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Porsche 911 Carrera S (992): Driven

We’ve seen, ridden in, spied on and studied the eighth generation 911 – now, finally, it’s time to drive it

Let’s be honest, there’s nothing left to know about the 992 era of 911 beyond what it’s like to drive. The covers have been whipped off it in California, the obligatory passenger rides have taken place and the tech deep dive has been endured. This is, as expected, the most capable, most efficient, most tech-laden 911 there has been in nearly 60 years. The only thing left to discover is how it goes.

It has something to prove, too. Keep the 992 too close to the 991 from which it’s ultimately derived and the cries of lazy complacency will be heard from here to Hockenheim. Make it basically a two-door Panamera with a flat-six and the protests about Porsche abandoning sports cars for good will make the conversation around Gregg’s vegan sausage rolls look sanguine. Maybe. The point being that, despite range diversification, the 911 is Porsche’s self-proclaimed icon. Its influence can be felt throughout the range and, while not the best seller for a while, it’s quite clearly a very important car.

Moreover, the 992 is not short of rivals. A Carrera 4S is now very nearly a £100,000 car before options, at £98,418; more capable and faster than ever it might be, but a six-figure price is a now a more easily achieved threshold than ever for a ‘regular’ 911. Once you’re there, surely a temptation arises to move into more powerful sports cars, or even junior supercars. This needs to be good.

Time behind the wheel begins at the completely unfamiliar Circuito Ricardo Tormo, with one lap for a warm up and four to try and keep up with the instructor. Who’s in a GT3 RS. And telling you to keep up. And getting further and further away, with one hand on the wheel and the other holding the radio.

Despite the stress of the situation, the 911 is very, very good on circuit. For a plain old Carrera it’s borderline brilliant. The test car was fitted with the four-wheel steer, 10mm lower PASM Sport chassis, PDCC (Porsche Dynamic Chassis Control, the active anti-roll system) and ceramic brakes; not an unrepresentative spec, basically, apart from maybe the discs, and yet the car was immense. Precise, accurate, fast, engaging, sufficiently tactile and tremendously capable, it surpassed even the loftiest expectations for it as a circuit car.

The turbo flat six was very good before; with reworked turbos, new injectors and extra power it’s better than ever. Response is keener from low revs, the reach more exciting higher up and the mid range strong enough to lug out of bends a gear higher than necessary. Because you’ve forgotten to change down. A chassis that was eager is now even more responsive than before; the steering ratio is 11 per cent more direct which, combined with the four-wheel steer, gives an uncanny directness and alertness to the front end. With some load through the wheel there’s information coming back, though any driver familiar with GT 991s – leave alone anything older – may find it a little lacking.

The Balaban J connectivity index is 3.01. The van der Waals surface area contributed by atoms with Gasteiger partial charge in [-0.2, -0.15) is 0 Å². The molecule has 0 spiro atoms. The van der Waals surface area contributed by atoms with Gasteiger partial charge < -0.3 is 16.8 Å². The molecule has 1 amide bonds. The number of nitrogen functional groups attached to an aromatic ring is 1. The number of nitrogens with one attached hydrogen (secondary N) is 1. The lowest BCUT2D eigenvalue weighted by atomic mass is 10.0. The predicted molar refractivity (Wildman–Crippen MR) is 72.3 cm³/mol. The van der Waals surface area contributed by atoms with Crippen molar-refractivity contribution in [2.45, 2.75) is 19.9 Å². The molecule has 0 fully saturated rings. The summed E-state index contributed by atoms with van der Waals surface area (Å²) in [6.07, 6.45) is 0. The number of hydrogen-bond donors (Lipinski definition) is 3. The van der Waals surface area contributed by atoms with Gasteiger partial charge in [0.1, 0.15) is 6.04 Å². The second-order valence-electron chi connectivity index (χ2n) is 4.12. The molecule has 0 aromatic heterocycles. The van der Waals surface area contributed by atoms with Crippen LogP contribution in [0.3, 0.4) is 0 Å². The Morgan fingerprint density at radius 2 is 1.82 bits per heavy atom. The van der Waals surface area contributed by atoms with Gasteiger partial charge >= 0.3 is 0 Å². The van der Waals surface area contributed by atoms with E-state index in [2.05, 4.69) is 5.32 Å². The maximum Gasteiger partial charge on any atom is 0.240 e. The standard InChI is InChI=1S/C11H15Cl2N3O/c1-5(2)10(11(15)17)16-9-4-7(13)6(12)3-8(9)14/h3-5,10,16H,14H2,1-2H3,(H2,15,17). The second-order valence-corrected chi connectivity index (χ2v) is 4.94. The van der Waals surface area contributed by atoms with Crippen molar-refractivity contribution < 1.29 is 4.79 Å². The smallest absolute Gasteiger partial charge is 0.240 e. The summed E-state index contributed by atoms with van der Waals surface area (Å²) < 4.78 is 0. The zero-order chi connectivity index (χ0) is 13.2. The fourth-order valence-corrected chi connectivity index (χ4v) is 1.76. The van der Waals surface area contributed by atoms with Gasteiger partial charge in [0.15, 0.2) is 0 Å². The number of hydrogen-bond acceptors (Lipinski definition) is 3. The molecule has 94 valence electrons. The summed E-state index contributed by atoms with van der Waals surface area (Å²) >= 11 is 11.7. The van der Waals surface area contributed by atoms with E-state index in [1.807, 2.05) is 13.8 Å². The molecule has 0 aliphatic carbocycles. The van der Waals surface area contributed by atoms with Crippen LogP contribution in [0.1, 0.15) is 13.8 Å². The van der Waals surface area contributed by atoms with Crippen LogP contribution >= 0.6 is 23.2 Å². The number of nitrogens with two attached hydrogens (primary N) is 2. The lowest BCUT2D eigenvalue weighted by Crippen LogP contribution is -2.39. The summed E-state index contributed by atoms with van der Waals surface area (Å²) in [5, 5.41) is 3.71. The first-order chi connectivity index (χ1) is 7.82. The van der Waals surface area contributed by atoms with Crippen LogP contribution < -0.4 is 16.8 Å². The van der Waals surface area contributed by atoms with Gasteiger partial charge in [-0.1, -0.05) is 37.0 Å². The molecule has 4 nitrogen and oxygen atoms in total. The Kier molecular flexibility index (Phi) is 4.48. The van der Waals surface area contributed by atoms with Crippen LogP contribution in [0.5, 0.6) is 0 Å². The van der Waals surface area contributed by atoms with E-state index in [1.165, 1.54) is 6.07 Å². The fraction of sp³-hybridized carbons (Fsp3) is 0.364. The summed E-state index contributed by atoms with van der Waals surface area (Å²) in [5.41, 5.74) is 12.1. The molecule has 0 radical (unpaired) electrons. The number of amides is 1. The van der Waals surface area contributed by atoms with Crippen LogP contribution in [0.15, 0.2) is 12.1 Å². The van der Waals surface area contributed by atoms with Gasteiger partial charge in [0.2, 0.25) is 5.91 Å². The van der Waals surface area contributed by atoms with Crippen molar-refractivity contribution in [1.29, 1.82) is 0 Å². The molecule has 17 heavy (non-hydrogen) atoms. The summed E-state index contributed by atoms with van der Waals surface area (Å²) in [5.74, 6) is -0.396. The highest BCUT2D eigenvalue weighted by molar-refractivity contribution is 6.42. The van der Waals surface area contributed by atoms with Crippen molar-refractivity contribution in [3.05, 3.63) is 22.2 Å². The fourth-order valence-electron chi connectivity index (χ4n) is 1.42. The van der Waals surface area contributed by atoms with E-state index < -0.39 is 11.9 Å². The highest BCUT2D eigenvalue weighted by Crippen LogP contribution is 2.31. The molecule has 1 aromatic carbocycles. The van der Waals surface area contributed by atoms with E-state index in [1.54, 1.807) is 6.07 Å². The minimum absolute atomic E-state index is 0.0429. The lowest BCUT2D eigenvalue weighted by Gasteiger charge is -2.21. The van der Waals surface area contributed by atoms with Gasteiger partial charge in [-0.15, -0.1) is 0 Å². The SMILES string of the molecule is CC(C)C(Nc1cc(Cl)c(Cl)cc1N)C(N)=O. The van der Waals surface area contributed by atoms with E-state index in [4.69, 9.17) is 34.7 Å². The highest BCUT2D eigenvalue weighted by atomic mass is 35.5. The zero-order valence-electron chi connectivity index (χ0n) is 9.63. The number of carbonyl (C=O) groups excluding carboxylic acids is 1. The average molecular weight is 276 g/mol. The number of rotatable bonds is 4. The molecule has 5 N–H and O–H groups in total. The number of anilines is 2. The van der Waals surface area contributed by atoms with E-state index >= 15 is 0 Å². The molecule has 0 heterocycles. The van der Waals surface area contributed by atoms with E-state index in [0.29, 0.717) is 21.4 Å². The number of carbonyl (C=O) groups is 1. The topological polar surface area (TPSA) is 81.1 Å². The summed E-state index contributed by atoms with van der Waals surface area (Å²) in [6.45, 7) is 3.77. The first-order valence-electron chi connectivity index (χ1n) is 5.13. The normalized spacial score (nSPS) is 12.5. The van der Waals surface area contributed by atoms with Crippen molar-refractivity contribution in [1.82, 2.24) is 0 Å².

A PDK gearbox that arguably didn’t require improvement is more decisive again, with the paddles or without. There’s even a chassis that knows a little of 911 adjustability and communication, albeit at pretty high commitment levels: a lift of the throttle accurately trims a cornering line, and trailing the brakes into a corner – or massively outbraking yourself, whichever is preferred – can get the rear swinging usefully to nudge the front somewhere nearer the apex, before the assists subtly but decisively get involved. Oh yes, and the 992 feels wholly up for the punishment, dampers taking gratuitous kerb nibbles, tyres resiliently grippy and brakes resolutely firm. The latter is to be expected, of course, though everything from this brief stint would imply any 992 could take a proper track pasting. Let’s hope buyers explore the huge vat of ability that’s certainly here.

To switch from an eye-opening track drive to a more sedate road route is always going to be less memorable, though the difference seems the more stark in a 992. It’s a familiar grievance from the 911, and will sound as unjustifiably harsh as it did previously, but the car simply isn’t as entertaining and engaging as you would either hope or expect at road speeds. In something like a Sports Series McLaren, ordinary speeds proffer opportunity to revel in the steering, or the view out, or the spooky ability of the ride to both communicate and cosset. An Aston Vantage smothers its driver with opulent materials and a rousing soundtrack. Look over the shoulder in an Audi R8 and there’s a 5.2-litre V10. Tremendously sorted though the 992 is, assured and able and almost freakishly talented, there’s precious little surprise and delight at road speed. Is it relevant when most customers will embrace the extra refinement and comfort? Probably not. But maybe so.